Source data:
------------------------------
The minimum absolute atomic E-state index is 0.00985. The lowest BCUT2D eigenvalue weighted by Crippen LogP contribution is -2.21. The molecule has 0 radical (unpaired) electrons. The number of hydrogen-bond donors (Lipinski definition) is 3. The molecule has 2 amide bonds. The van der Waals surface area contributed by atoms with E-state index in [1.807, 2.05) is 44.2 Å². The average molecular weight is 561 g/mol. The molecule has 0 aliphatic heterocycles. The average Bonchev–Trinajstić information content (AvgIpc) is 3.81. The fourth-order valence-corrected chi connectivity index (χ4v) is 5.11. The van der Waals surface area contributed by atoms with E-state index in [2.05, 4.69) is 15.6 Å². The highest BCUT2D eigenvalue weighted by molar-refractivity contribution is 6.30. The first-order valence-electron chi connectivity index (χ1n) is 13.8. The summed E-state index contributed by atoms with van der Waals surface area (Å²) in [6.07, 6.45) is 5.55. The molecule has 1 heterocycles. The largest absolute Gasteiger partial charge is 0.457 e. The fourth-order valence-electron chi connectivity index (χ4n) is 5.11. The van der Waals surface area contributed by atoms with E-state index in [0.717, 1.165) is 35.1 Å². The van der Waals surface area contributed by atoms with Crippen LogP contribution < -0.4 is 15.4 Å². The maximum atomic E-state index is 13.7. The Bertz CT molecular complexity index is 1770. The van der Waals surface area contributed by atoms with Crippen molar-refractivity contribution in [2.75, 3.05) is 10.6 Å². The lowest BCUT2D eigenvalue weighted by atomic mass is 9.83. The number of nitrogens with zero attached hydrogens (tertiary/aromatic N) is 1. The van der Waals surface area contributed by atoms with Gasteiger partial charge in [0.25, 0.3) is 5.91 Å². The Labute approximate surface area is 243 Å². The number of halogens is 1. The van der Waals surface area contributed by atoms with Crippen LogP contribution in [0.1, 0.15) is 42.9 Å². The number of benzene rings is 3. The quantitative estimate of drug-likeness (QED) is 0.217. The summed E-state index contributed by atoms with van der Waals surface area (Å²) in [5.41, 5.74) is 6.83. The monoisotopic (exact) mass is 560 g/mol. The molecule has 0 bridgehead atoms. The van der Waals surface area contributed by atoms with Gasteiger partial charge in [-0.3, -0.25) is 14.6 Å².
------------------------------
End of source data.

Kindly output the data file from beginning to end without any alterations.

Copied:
The minimum absolute atomic E-state index is 0.00985. The lowest BCUT2D eigenvalue weighted by Crippen LogP contribution is -2.21. The molecule has 0 radical (unpaired) electrons. The number of hydrogen-bond donors (Lipinski definition) is 3. The molecule has 2 amide bonds. The van der Waals surface area contributed by atoms with E-state index in [1.807, 2.05) is 44.2 Å². The average molecular weight is 561 g/mol. The molecule has 0 aliphatic heterocycles. The average Bonchev–Trinajstić information content (AvgIpc) is 3.81. The fourth-order valence-corrected chi connectivity index (χ4v) is 5.11. The van der Waals surface area contributed by atoms with E-state index in [2.05, 4.69) is 15.6 Å². The highest BCUT2D eigenvalue weighted by molar-refractivity contribution is 6.30. The first-order valence-electron chi connectivity index (χ1n) is 13.8. The summed E-state index contributed by atoms with van der Waals surface area (Å²) in [6.07, 6.45) is 5.55. The molecule has 1 heterocycles. The largest absolute Gasteiger partial charge is 0.457 e. The fourth-order valence-electron chi connectivity index (χ4n) is 5.11. The van der Waals surface area contributed by atoms with E-state index in [0.717, 1.165) is 35.1 Å². The van der Waals surface area contributed by atoms with Crippen LogP contribution < -0.4 is 15.4 Å². The maximum atomic E-state index is 13.7. The Bertz CT molecular complexity index is 1770. The van der Waals surface area contributed by atoms with Crippen molar-refractivity contribution in [2.75, 3.05) is 10.6 Å². The lowest BCUT2D eigenvalue weighted by atomic mass is 9.83. The number of nitrogens with zero attached hydrogens (tertiary/aromatic N) is 1. The van der Waals surface area contributed by atoms with Gasteiger partial charge in [0.25, 0.3) is 5.91 Å². The Labute approximate surface area is 243 Å². The number of halogens is 1. The van der Waals surface area contributed by atoms with Crippen LogP contribution in [0.1, 0.15) is 42.9 Å². The number of benzene rings is 3. The quantitative estimate of drug-likeness (QED) is 0.217. The summed E-state index contributed by atoms with van der Waals surface area (Å²) in [5.41, 5.74) is 6.83. The monoisotopic (exact) mass is 560 g/mol. The molecule has 0 bridgehead atoms. The van der Waals surface area contributed by atoms with Gasteiger partial charge in [-0.3, -0.25) is 14.6 Å².